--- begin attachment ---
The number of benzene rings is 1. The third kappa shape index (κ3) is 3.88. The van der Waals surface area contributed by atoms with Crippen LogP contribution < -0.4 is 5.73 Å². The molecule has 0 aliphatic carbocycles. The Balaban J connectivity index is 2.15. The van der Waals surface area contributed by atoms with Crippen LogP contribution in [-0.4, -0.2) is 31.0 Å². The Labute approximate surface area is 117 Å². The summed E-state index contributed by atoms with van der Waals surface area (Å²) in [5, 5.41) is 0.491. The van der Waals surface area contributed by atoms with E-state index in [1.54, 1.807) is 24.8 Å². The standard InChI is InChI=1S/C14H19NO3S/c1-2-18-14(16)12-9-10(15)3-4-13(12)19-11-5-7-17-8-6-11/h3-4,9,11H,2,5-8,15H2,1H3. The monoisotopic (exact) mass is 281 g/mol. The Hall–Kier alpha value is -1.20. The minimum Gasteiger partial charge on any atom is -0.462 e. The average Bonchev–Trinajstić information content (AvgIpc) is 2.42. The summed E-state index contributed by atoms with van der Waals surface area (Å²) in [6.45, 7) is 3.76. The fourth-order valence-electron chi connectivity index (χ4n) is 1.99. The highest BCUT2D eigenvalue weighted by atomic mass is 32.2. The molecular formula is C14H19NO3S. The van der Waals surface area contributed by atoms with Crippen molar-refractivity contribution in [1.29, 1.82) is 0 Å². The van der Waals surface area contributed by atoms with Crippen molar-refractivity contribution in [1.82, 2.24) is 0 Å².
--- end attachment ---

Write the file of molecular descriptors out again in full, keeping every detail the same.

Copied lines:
The number of benzene rings is 1. The third kappa shape index (κ3) is 3.88. The van der Waals surface area contributed by atoms with Crippen LogP contribution < -0.4 is 5.73 Å². The molecule has 0 aliphatic carbocycles. The Balaban J connectivity index is 2.15. The van der Waals surface area contributed by atoms with Crippen LogP contribution in [-0.4, -0.2) is 31.0 Å². The Labute approximate surface area is 117 Å². The summed E-state index contributed by atoms with van der Waals surface area (Å²) in [5, 5.41) is 0.491. The van der Waals surface area contributed by atoms with E-state index in [1.54, 1.807) is 24.8 Å². The standard InChI is InChI=1S/C14H19NO3S/c1-2-18-14(16)12-9-10(15)3-4-13(12)19-11-5-7-17-8-6-11/h3-4,9,11H,2,5-8,15H2,1H3. The monoisotopic (exact) mass is 281 g/mol. The Hall–Kier alpha value is -1.20. The minimum Gasteiger partial charge on any atom is -0.462 e. The average Bonchev–Trinajstić information content (AvgIpc) is 2.42. The summed E-state index contributed by atoms with van der Waals surface area (Å²) in [6.45, 7) is 3.76. The fourth-order valence-electron chi connectivity index (χ4n) is 1.99. The highest BCUT2D eigenvalue weighted by atomic mass is 32.2. The molecular formula is C14H19NO3S. The van der Waals surface area contributed by atoms with Crippen molar-refractivity contribution in [1.29, 1.82) is 0 Å². The van der Waals surface area contributed by atoms with Crippen molar-refractivity contribution in [1.82, 2.24) is 0 Å².